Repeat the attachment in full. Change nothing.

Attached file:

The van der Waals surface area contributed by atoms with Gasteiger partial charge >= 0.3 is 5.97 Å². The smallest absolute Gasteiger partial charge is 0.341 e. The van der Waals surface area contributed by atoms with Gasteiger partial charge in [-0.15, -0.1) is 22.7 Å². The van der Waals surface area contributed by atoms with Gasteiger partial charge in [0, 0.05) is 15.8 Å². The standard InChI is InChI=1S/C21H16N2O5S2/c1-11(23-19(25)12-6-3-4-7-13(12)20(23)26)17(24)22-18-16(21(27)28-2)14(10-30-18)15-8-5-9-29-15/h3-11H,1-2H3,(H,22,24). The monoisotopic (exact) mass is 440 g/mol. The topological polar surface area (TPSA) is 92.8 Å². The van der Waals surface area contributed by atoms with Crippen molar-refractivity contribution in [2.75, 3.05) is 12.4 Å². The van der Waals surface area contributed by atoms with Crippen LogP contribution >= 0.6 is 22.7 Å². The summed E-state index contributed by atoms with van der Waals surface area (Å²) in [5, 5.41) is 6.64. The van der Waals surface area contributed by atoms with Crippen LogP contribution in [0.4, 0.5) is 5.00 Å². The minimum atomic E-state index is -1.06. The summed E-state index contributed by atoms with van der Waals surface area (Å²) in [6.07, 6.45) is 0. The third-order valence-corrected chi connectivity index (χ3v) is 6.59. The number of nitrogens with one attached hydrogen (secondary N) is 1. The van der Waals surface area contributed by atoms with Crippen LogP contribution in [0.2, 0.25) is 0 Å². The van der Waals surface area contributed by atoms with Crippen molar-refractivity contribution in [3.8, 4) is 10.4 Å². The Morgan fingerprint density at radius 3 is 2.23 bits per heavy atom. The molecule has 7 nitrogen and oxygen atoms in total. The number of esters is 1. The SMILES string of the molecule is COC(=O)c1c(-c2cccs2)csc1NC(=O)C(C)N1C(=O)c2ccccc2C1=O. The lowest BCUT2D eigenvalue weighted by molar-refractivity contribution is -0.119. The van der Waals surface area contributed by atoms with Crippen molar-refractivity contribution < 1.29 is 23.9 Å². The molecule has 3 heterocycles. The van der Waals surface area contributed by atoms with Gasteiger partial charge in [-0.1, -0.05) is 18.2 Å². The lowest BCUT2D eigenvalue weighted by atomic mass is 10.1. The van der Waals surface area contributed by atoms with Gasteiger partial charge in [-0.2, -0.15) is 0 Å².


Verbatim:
The van der Waals surface area contributed by atoms with Gasteiger partial charge >= 0.3 is 5.97 Å². The smallest absolute Gasteiger partial charge is 0.341 e. The van der Waals surface area contributed by atoms with Gasteiger partial charge in [-0.15, -0.1) is 22.7 Å². The van der Waals surface area contributed by atoms with Gasteiger partial charge in [0, 0.05) is 15.8 Å². The standard InChI is InChI=1S/C21H16N2O5S2/c1-11(23-19(25)12-6-3-4-7-13(12)20(23)26)17(24)22-18-16(21(27)28-2)14(10-30-18)15-8-5-9-29-15/h3-11H,1-2H3,(H,22,24). The monoisotopic (exact) mass is 440 g/mol. The topological polar surface area (TPSA) is 92.8 Å². The van der Waals surface area contributed by atoms with Crippen molar-refractivity contribution in [2.75, 3.05) is 12.4 Å². The van der Waals surface area contributed by atoms with Crippen LogP contribution >= 0.6 is 22.7 Å². The summed E-state index contributed by atoms with van der Waals surface area (Å²) in [5, 5.41) is 6.64. The van der Waals surface area contributed by atoms with Crippen LogP contribution in [0.4, 0.5) is 5.00 Å². The minimum atomic E-state index is -1.06. The summed E-state index contributed by atoms with van der Waals surface area (Å²) in [6.07, 6.45) is 0. The third-order valence-corrected chi connectivity index (χ3v) is 6.59. The number of nitrogens with one attached hydrogen (secondary N) is 1. The van der Waals surface area contributed by atoms with Crippen LogP contribution in [0.2, 0.25) is 0 Å². The van der Waals surface area contributed by atoms with Crippen molar-refractivity contribution in [3.8, 4) is 10.4 Å². The Morgan fingerprint density at radius 3 is 2.23 bits per heavy atom. The molecule has 7 nitrogen and oxygen atoms in total. The number of esters is 1. The SMILES string of the molecule is COC(=O)c1c(-c2cccs2)csc1NC(=O)C(C)N1C(=O)c2ccccc2C1=O. The lowest BCUT2D eigenvalue weighted by molar-refractivity contribution is -0.119. The van der Waals surface area contributed by atoms with Crippen molar-refractivity contribution < 1.29 is 23.9 Å². The molecule has 3 heterocycles. The van der Waals surface area contributed by atoms with Gasteiger partial charge in [-0.1, -0.05) is 18.2 Å². The lowest BCUT2D eigenvalue weighted by atomic mass is 10.1. The van der Waals surface area contributed by atoms with Gasteiger partial charge in [-0.2, -0.15) is 0 Å².